for implementation, so it’s worth getting
it right because it will be expensive and
painful to go backwards. Don’t race to
creative concepts; get the messaging
framework right first.
Use what you have already.
It’s economical; time saving;
sends a great message that you aren’t
reinventing the wheel; it will inform
the research you carry out.
Agree the business areas you’ll
research in. You need to reach the
factory floor and the support functions
not just exec or comms people.
Who do you want to canvass
externally? Hard to reach/scarce
audience (e.g. engineers); people who
have recently rejected a job offer; or
people at competitor organisations?
Geography. You might want to
think about heritage or where your new
markets are; or you might cover one
country per continent.
Let’s be honest, research programmes
can get out of hand. You need enough to
inform the proposition and be reflective
of the organisation, but if you are
planning a toolkit with flexibility, then
local market adaptation will happen later.
Admin support is critical. You need
someone tenacious, charming and
meticulously organised to make the
research phase happen. From working
with stakeholders to identify and
invite participants, to arranging room,
refreshments and permissions… it’s a big
job. This is the most common hold-up.
Diversity groups, they might be able
to help you reach employees you would
otherwise miss. Unions can make or
break your project; don’t leave them
until they are an afterthought. If their
members are those you want to interview,
you’ll need their help.
A strong facilitator and thought-
through question guide is key. Brief the
facilitator on what you’d like to get out
of the groups in addition to what’s in the
question guide. Anything in particular you
want them to look out for. Once they’re
over, you can’t go back.
Discuss and debate the key themes,
before you move to recommendations,.
This is your opportunity to identify red
herrings, block up blind alleys and
underline themes that you think are
important. Work collaboratively with your
agency… otherwise the chances are
that the “ta dah” moment may be a flop.
even during research
Think back to the employee lifecycle –
where do you need the employer
brand to be present?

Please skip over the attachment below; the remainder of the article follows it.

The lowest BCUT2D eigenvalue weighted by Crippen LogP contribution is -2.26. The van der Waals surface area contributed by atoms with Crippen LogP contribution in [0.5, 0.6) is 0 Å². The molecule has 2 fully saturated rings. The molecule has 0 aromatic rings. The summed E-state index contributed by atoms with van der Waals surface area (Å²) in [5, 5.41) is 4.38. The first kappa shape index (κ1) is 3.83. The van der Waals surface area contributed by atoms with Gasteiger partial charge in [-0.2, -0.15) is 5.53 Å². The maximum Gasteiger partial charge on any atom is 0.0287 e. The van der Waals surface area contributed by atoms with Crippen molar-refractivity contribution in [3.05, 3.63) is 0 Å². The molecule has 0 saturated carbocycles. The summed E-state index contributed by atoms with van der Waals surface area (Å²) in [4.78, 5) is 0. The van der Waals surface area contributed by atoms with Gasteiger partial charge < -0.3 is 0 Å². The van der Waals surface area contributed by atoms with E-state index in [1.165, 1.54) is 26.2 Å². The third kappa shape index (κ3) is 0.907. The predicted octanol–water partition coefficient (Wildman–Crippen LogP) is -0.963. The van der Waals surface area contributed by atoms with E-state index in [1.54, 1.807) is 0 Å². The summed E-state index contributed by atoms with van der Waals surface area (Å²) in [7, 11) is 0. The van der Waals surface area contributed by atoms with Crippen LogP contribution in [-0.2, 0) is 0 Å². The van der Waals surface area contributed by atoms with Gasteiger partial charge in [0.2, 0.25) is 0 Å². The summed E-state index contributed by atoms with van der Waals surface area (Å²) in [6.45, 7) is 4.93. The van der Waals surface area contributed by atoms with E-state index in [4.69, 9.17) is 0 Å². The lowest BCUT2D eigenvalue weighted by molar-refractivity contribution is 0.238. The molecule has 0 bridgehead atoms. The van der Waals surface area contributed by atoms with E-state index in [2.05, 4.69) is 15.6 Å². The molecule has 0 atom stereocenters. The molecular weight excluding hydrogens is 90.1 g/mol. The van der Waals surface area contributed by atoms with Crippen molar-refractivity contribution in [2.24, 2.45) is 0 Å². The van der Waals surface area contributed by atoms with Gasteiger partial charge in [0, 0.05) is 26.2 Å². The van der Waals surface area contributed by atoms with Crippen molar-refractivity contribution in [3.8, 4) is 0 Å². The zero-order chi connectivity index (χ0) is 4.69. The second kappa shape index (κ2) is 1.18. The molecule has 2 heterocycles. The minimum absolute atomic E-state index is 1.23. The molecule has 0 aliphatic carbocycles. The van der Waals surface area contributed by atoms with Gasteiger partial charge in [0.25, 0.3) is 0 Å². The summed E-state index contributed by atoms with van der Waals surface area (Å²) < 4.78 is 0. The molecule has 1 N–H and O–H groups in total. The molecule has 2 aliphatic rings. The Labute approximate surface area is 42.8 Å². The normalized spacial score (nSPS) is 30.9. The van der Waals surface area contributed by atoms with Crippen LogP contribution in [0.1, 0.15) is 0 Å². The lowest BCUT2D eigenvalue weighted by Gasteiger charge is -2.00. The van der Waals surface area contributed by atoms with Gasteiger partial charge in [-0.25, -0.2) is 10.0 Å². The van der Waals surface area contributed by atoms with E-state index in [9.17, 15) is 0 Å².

Allow the creatives
to be creative
As long as you’ve given them a great brief,
and they’ve understood the key research
findings, step back.
Getting the best
out of testing
Will the project or steering team choose the
chosen concept and will you then use testing
to refine the idea?
For example, it’s probably worth asking
about reward and training in the groups.
You may not have control over these
areas, but they can either support or
contradict your employer brand.
Allow yourself to be open to something
surprising as much as something very
familiar. Listen to the story behind the
idea and ask yourself if it could work
today, next month, next year. Try to
choose a future-proof concept.
Or do you want to put all ideas out to
test? Who will you test with – potential
and current employees? Don’t go
overboard; if you conducted good
research to start, and spent time on
the messaging, then you’re likely
to be on the right track.
Your employer brand can deliver value and
bring consistency to so many areas of comms,
HR and engagement.
Once you have messaging agreed,
start planning the workstreams through
which you will implement the employer
brand. You can focus on two types:
where the employer brand needs to
be evident (e.g. resourcing) and where
you need to do remedial work in order
to achieve your 20% ambition (e.g.
addressing work life balance, doing
salary benchmarking). Once you
have identified the workstreams, give
members of the project team ownership
and accountability and set up monthly
meetings at which you re-group to
discuss progress. This will help keep
the employer brand live and relevant
beyond the initial launch.
We help organisations to find better
ways of attracting an inspiring the right
talent. Whether this means thinking in a
more joined-up way, communicating with
more authenticity or simply being more
interesting, the resultis the same; better
people, contributing more to your business
For more information contact Victoria Sugg on
+44 (0)20 3219 8700 or email email@example.com